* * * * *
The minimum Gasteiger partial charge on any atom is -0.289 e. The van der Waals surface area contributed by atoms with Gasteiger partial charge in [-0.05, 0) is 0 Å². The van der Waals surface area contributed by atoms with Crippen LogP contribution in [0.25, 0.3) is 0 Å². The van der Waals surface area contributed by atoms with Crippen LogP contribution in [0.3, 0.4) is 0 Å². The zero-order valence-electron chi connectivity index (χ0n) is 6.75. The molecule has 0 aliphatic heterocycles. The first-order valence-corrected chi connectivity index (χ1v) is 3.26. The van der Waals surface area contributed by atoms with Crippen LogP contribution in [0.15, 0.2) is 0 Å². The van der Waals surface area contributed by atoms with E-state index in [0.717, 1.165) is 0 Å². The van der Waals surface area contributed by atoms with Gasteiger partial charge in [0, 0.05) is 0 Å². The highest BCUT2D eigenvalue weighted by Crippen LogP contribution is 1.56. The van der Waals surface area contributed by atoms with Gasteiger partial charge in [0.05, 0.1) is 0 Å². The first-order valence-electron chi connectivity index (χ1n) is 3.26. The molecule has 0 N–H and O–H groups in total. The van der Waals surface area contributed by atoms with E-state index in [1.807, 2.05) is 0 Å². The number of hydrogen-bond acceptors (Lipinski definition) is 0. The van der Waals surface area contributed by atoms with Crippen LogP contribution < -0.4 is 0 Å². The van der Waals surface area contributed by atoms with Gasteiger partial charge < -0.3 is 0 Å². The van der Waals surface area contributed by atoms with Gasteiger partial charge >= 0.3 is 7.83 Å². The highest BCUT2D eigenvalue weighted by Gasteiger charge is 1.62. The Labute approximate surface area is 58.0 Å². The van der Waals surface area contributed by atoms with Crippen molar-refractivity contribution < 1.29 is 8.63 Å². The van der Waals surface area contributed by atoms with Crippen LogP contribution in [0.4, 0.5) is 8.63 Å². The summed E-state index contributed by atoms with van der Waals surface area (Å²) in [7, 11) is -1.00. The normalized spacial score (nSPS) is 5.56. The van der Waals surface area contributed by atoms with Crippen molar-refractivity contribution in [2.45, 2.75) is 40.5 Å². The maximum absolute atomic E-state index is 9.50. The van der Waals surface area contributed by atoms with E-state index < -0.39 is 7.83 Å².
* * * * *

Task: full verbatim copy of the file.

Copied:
The minimum Gasteiger partial charge on any atom is -0.289 e. The van der Waals surface area contributed by atoms with Gasteiger partial charge in [-0.05, 0) is 0 Å². The van der Waals surface area contributed by atoms with Crippen LogP contribution in [0.25, 0.3) is 0 Å². The van der Waals surface area contributed by atoms with Crippen LogP contribution in [0.3, 0.4) is 0 Å². The zero-order valence-electron chi connectivity index (χ0n) is 6.75. The molecule has 0 aliphatic heterocycles. The first-order valence-corrected chi connectivity index (χ1v) is 3.26. The van der Waals surface area contributed by atoms with Crippen LogP contribution in [0.15, 0.2) is 0 Å². The van der Waals surface area contributed by atoms with E-state index in [0.717, 1.165) is 0 Å². The van der Waals surface area contributed by atoms with Gasteiger partial charge in [0, 0.05) is 0 Å². The highest BCUT2D eigenvalue weighted by Crippen LogP contribution is 1.56. The van der Waals surface area contributed by atoms with Gasteiger partial charge in [0.05, 0.1) is 0 Å². The first-order valence-electron chi connectivity index (χ1n) is 3.26. The molecule has 0 N–H and O–H groups in total. The van der Waals surface area contributed by atoms with E-state index in [1.807, 2.05) is 0 Å². The number of hydrogen-bond acceptors (Lipinski definition) is 0. The van der Waals surface area contributed by atoms with Crippen LogP contribution < -0.4 is 0 Å². The van der Waals surface area contributed by atoms with Gasteiger partial charge < -0.3 is 0 Å². The van der Waals surface area contributed by atoms with Gasteiger partial charge >= 0.3 is 7.83 Å². The highest BCUT2D eigenvalue weighted by Gasteiger charge is 1.62. The Labute approximate surface area is 58.0 Å². The van der Waals surface area contributed by atoms with Crippen molar-refractivity contribution < 1.29 is 8.63 Å². The van der Waals surface area contributed by atoms with Crippen LogP contribution in [0.4, 0.5) is 8.63 Å². The summed E-state index contributed by atoms with van der Waals surface area (Å²) in [7, 11) is -1.00. The normalized spacial score (nSPS) is 5.56. The van der Waals surface area contributed by atoms with Crippen molar-refractivity contribution in [2.45, 2.75) is 40.5 Å². The maximum absolute atomic E-state index is 9.50. The van der Waals surface area contributed by atoms with E-state index < -0.39 is 7.83 Å².